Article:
Personalized education and information are also offered as a strategy of promoting healthier
    lives. The program is funded by the Centers for Disease Control and Prevention (Martins &
    McNeil, 2009).

Reasons for ineffectiveness

The EWM program failed basically because the screening rates as far as many of the
practices were concerned were concerned did not meet the set standard levels. As a result,
women were left at unnecessary risks. Moreover, there were immense screening barriers in the
physician, patient, and practice system levels. Regardless of the advantages women gained from
the program, the screening levels for breast and cervical cancers are far much below the ideal.

Early screening prevention programs for cancer

Williams, Deci and Ryan (2008) note that the intention of the Norton Cancer Institute is
reducing the proportion of persons that have high risk to cancer by promoting early prevention as
well as detection. On the other hand, the Prevention and Early Detection Program based at the
institute provides detailed testing assessments, cancer screening, as well as follow-ups for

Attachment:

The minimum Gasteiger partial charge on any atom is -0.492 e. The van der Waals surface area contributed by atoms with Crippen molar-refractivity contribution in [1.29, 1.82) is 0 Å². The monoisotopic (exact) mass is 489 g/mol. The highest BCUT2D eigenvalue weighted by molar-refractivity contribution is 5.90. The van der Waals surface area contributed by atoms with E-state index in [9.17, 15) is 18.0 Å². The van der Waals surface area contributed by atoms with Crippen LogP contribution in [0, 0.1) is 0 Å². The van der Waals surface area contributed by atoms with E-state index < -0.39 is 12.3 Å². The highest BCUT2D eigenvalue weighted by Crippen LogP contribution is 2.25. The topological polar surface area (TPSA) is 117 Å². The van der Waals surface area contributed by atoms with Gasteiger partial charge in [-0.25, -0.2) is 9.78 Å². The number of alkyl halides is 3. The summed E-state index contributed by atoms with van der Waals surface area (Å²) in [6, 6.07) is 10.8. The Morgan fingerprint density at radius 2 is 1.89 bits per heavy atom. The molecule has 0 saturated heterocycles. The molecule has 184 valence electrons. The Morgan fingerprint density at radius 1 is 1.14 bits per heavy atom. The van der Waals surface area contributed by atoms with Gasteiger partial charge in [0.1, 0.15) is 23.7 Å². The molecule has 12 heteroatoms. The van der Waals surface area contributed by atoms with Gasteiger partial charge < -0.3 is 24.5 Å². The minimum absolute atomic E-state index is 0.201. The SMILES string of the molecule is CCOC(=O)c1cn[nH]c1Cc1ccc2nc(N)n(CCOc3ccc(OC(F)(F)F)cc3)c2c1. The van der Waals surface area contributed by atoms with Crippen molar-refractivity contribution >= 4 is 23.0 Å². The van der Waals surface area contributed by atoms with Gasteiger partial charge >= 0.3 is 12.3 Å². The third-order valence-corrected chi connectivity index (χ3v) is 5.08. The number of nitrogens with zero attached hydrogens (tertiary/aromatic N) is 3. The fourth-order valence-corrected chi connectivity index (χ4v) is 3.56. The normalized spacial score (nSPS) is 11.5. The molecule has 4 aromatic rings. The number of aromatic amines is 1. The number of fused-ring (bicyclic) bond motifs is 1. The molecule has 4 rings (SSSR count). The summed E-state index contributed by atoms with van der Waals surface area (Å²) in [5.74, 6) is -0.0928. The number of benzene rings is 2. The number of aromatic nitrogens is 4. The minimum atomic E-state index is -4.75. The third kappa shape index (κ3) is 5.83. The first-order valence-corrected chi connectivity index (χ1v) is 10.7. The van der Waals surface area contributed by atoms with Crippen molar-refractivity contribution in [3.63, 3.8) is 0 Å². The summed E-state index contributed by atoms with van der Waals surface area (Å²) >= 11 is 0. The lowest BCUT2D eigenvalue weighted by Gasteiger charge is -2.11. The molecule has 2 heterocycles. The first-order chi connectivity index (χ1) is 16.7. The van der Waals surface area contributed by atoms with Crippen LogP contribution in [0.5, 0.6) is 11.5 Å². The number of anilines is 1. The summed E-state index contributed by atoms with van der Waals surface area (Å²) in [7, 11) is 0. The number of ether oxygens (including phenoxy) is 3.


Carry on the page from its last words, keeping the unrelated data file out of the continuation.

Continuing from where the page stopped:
assessing people who are most vulnerable for contracting cancer. Moreover, clients are
connected with genetic counselors that promote the determination of risks for various cancers
based on the family history. The program also has Mobile Prevention Center and this has the role
of providing appropriate access to screenings and preventive education to the community
members. If there are early detections following genetic testing and cancer screenings, then
treatment can be began early enough prior to the presentation of symptoms. According to
McLeroy et al. (2012), this is very effective in improving survival rates as well as treatment
The New Mexico Department of Health Breast and Cervical Cancer Early Detection
Program focuses on promoting accessibility to screening in addition to diagnostic services for
breast and cervical cancer, which are high quality. More particularly, as argued by Martins and
McNeil (2009), the underserved women are the centre of attention. Moreover, education on
prevention, disease processes, and the importance of frequent and regular screening exams is
enhanced with the focus of promoting early detection. The screening and diagnostic services are
usually age-appropriate and guarantee the recommended standards of care for breast and cervical